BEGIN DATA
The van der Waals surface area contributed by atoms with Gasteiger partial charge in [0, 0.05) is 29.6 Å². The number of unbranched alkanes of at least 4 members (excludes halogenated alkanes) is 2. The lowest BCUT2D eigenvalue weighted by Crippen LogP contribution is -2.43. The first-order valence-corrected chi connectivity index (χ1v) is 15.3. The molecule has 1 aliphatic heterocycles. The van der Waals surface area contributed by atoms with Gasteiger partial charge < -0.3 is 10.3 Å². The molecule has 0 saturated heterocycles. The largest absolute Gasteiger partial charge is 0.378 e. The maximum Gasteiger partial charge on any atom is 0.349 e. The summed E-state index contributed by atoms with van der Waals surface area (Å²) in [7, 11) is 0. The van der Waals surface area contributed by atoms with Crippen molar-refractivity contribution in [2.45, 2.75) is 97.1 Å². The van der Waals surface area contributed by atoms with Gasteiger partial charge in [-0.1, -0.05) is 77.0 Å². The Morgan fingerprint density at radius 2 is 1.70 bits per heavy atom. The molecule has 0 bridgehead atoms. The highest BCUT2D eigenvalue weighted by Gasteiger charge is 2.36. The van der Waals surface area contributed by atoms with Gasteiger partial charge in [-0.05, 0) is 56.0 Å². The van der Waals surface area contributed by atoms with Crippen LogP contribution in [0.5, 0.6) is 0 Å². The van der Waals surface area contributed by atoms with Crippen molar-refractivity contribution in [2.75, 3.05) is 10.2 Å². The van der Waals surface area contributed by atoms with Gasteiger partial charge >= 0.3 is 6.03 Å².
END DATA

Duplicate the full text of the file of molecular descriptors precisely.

The van der Waals surface area contributed by atoms with Gasteiger partial charge in [0, 0.05) is 29.6 Å². The number of unbranched alkanes of at least 4 members (excludes halogenated alkanes) is 2. The lowest BCUT2D eigenvalue weighted by Crippen LogP contribution is -2.43. The first-order valence-corrected chi connectivity index (χ1v) is 15.3. The molecule has 1 aliphatic heterocycles. The van der Waals surface area contributed by atoms with Gasteiger partial charge < -0.3 is 10.3 Å². The molecule has 0 saturated heterocycles. The largest absolute Gasteiger partial charge is 0.378 e. The maximum Gasteiger partial charge on any atom is 0.349 e. The summed E-state index contributed by atoms with van der Waals surface area (Å²) in [7, 11) is 0. The van der Waals surface area contributed by atoms with Crippen molar-refractivity contribution in [2.45, 2.75) is 97.1 Å². The van der Waals surface area contributed by atoms with Gasteiger partial charge in [-0.1, -0.05) is 77.0 Å². The Morgan fingerprint density at radius 2 is 1.70 bits per heavy atom. The molecule has 0 bridgehead atoms. The highest BCUT2D eigenvalue weighted by Gasteiger charge is 2.36. The van der Waals surface area contributed by atoms with Gasteiger partial charge in [-0.05, 0) is 56.0 Å². The van der Waals surface area contributed by atoms with Crippen LogP contribution in [0.5, 0.6) is 0 Å². The van der Waals surface area contributed by atoms with Crippen molar-refractivity contribution in [2.75, 3.05) is 10.2 Å². The van der Waals surface area contributed by atoms with Gasteiger partial charge >= 0.3 is 6.03 Å².